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MIT study finds path to halt fibrosis around medical implants: 5 observations Featured

Written by  Megan Wood | Tuesday, 21 March 2017 17:27
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Fibrosis, the creation of dense scar tissue, often occurs around implanted medical devices, which inhibits the devices from performing their intended duties.

Researchers from Cambridge-based Massachusetts Institute of Technology and Boston Children's Hospital investigated the biology under fibrosis in an attempt to expand medical devices' lifespan, according to MIT News.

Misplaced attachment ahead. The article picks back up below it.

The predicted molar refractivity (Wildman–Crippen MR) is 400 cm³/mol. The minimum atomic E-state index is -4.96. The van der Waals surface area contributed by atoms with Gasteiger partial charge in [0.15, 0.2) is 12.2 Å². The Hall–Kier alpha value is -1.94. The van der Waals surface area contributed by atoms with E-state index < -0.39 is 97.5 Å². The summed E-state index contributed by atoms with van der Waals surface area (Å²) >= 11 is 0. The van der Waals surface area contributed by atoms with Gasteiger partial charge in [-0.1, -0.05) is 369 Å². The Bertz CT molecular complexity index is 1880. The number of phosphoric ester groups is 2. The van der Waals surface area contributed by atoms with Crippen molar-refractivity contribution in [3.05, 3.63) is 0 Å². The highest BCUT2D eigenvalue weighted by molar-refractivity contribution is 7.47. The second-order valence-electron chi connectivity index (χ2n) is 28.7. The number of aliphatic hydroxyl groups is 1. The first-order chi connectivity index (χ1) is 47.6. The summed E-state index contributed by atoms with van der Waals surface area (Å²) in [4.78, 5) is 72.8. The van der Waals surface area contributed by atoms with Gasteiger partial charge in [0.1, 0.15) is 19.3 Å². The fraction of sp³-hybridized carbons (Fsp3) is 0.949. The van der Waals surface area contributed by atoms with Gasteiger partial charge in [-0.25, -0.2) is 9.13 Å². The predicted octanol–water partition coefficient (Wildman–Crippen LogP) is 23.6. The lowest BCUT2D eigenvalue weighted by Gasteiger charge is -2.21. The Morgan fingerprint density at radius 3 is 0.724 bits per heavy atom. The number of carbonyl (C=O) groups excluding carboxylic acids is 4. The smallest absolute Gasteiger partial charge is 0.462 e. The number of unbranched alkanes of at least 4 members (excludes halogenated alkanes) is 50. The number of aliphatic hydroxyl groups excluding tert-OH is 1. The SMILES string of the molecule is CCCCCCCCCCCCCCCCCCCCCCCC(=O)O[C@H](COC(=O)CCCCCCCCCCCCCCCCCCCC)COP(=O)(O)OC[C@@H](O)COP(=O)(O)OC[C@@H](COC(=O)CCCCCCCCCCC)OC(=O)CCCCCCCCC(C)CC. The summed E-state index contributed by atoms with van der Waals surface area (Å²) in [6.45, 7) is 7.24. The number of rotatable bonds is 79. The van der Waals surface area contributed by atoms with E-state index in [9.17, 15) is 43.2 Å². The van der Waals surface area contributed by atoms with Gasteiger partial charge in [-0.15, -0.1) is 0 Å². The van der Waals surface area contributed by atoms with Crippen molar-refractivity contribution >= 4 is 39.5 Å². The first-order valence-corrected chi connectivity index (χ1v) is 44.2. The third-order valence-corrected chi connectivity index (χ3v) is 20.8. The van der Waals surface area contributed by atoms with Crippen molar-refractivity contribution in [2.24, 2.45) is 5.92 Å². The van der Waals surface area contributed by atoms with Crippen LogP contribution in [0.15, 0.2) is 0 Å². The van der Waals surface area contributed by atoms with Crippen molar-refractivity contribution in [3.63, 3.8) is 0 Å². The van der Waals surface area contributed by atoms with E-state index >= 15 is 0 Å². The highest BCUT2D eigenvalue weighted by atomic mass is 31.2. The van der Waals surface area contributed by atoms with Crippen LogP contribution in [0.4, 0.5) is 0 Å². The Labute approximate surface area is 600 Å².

Nature Materials published the study.

 

Here are five observations:

 

1. Researchers shut down various parts of the immune system in mice, discovering that the fibrosis process requires the presence of macrophage cells. Without macrophages, scar tissue did not develop around the implanted devices.

 

2. The researchers found a signaling molecule, called CSF1, which pushes monocytes to differentiate into mature macrophages. Once this differentiation occurs, fibrosis starts.

 

3. The study demonstrated that blocking cell surface receptors for CSF1 could halt "implant-induced fibrosis from occurring," according to MIT News.

 

4. The researchers emphasized that blocking CSF1 did not impede other macrophage functions.

 

5. The study supported that blocking CSF1 receptors stopped fibrosis with alginate ceramic and polystyrene materials.

 

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Last modified on Thursday, 23 March 2017 21:15
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